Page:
Star Trek – The Menagerie

by Alan Rapp on August 17, 2014

in Television Reviews 

  • Title: Star Trek – The Menagerie
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  • wiki: link

Star Trek - The Menagerie

Offering the show the opportunity to use footage from the unaired pilot episode, the First Season’s only two-part episode featured rebellious Spock (Leonard Nimoy) standing trial for stealing the Enterprise and taking it to the forbidden planet of Talos IV and the return of the show’s first captain Christopher Pike (Sean Kenney/Jeffrey Hunter). “The Menagerie” is possibly the best example from the original series of the human side of the Vulcan science officer getting the best of him where his loyalty to his ship and captain comes into conflict with actions that, at least on the surface, are highly illogical.

Stranded on Starbase 11 when Spock makes off with his ship and the crippled Captain Pike under falsified secret orders, Kirk (William Shatner) is at a loss to explain his first officer’s inexplicable behavior. After catching up with the Enterprise, Spock is but on trial for his actions (which include refusing to change the ship’s pre-programmed course to Talos IV). During the trial unusually clear archival footage is brought in his defense featuring the events of “The Cage” and the Enterprise’s previous trip to Talos IV. What’s interesting is the events in “The Cage” explain Spock’s actions but don’t ever really excuse them, although the first officer is eventually cleared of all charges.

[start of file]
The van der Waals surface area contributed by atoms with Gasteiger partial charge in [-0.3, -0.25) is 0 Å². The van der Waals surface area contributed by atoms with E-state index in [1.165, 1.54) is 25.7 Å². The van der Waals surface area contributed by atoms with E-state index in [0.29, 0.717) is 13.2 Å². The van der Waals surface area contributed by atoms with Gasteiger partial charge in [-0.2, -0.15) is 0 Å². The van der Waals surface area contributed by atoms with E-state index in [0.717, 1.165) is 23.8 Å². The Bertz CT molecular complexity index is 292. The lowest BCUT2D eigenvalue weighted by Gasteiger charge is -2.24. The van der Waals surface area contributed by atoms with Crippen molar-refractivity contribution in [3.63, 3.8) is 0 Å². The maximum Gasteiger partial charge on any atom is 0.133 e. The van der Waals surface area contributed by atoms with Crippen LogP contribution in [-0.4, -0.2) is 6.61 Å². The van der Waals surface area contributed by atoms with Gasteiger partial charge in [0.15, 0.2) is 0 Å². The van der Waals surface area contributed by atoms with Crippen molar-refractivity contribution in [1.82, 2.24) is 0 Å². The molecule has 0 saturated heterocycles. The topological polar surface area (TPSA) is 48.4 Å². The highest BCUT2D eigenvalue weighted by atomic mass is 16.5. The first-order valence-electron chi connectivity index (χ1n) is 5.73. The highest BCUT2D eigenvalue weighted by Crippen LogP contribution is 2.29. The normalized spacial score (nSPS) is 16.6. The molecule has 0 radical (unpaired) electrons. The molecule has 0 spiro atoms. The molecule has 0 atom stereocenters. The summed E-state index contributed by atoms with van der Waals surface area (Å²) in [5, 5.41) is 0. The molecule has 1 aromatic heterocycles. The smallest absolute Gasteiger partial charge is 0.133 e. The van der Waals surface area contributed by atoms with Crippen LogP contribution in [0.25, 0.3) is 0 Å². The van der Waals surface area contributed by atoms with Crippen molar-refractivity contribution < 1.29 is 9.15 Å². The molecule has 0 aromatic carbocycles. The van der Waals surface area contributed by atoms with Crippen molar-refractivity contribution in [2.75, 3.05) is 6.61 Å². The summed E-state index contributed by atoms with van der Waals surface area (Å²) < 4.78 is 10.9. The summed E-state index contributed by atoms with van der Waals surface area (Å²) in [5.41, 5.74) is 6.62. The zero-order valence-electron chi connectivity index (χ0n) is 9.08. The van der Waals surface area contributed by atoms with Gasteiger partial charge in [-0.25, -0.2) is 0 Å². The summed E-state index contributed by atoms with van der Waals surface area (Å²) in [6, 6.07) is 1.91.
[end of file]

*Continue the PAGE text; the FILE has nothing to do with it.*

In the flashbacks the events of “The Cage” unfold showcasing Pike’s first meeting with a beautiful young woman named Vina (Susan Oliver), the sole survivor of the ill-fated SS Columbia mission launched to the Talos star group, and the mysterious Talosians who use their highly-evolved mental ability to create impossibly real illusions in order to experiment with their human test subjects who now include Pike. By the end of the narrative Kirk understands Spock’s actions and just what the Talosians can offer to the crippled space captain in the form of a new reality free from the futuristic wheelchair that only allows him to respond in positive and negative beeps to direct questions.

Creating mostly as a cost-cutting measure to give a break in production to the show’s overworked crew trying to complete the show’s expensive special effects on a weekly basis, the two-part episode is only one of two original Star Trek episodes to win a Hugo Award for Best Dramatic Presentation. Relying heavily on a pilot episode that wasn’t good enough for the network to greenlight, it’s ironic that “The Menagerie” turns out to be one of Star Trek‘s best episodes.

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